It begins well. Slow-motion panic enuses at a government office in Seoul when an American shows up to complain about his electricity bill. Everyone ducks out of the way, unsure of their English ability, and afterwards at a restaurant/bar they all play spin the bottle to see who in the office will take English lessons to deal with foreigners in the future. The bottle lands on our heroine, Na Yeong-ju (Lee Na-yeong), who might be one of the few people in Asia who doesn’t want to learn English.
But off she goes, meets the cute boy, Park Moon-su (Jang Hyuk)—the smooth “playa” in her class whom the cute blonde teacher, Catherine (Angela Kelly), dubs “Elvis” for his sideburns. He eminates nothing but disinterest, not to mention a lazy kind of loutishness, but she’s smitten anyway. She does whatever she can to land him.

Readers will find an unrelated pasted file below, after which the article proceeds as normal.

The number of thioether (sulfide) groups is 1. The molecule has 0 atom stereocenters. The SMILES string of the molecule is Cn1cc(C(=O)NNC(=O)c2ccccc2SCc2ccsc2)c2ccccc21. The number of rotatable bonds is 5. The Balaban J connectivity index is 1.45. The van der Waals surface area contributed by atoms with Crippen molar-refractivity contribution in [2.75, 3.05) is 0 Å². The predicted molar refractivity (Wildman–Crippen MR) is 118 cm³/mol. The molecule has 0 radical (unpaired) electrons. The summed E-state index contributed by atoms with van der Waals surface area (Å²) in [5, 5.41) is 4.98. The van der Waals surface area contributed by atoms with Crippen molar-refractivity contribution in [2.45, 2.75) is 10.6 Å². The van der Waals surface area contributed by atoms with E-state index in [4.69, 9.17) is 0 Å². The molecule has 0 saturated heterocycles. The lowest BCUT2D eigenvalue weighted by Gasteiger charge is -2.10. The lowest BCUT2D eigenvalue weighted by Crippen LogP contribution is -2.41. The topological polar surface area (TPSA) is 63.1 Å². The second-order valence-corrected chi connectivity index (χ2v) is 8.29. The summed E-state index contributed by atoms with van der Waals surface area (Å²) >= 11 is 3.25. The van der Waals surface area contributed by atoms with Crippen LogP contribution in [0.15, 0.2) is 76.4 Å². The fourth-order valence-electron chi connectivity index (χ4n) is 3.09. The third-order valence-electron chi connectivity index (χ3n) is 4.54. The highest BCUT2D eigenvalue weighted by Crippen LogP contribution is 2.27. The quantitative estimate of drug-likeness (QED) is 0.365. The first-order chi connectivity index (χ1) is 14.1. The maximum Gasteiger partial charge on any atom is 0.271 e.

Since this is Asian cinema, there’s pathos amid the comedy. Years earlier, Moon-su’s mother faced a kind of financial Sophie’s Choice: She had two children, couldn’t afford both, so she gave up the daughter, Victoria. Now Victoria is a successful attorney in New York and coming to visit for the first time. That’s why Moon-su, a shoe salesman, is taking the ESL course—so they can talk between the tears.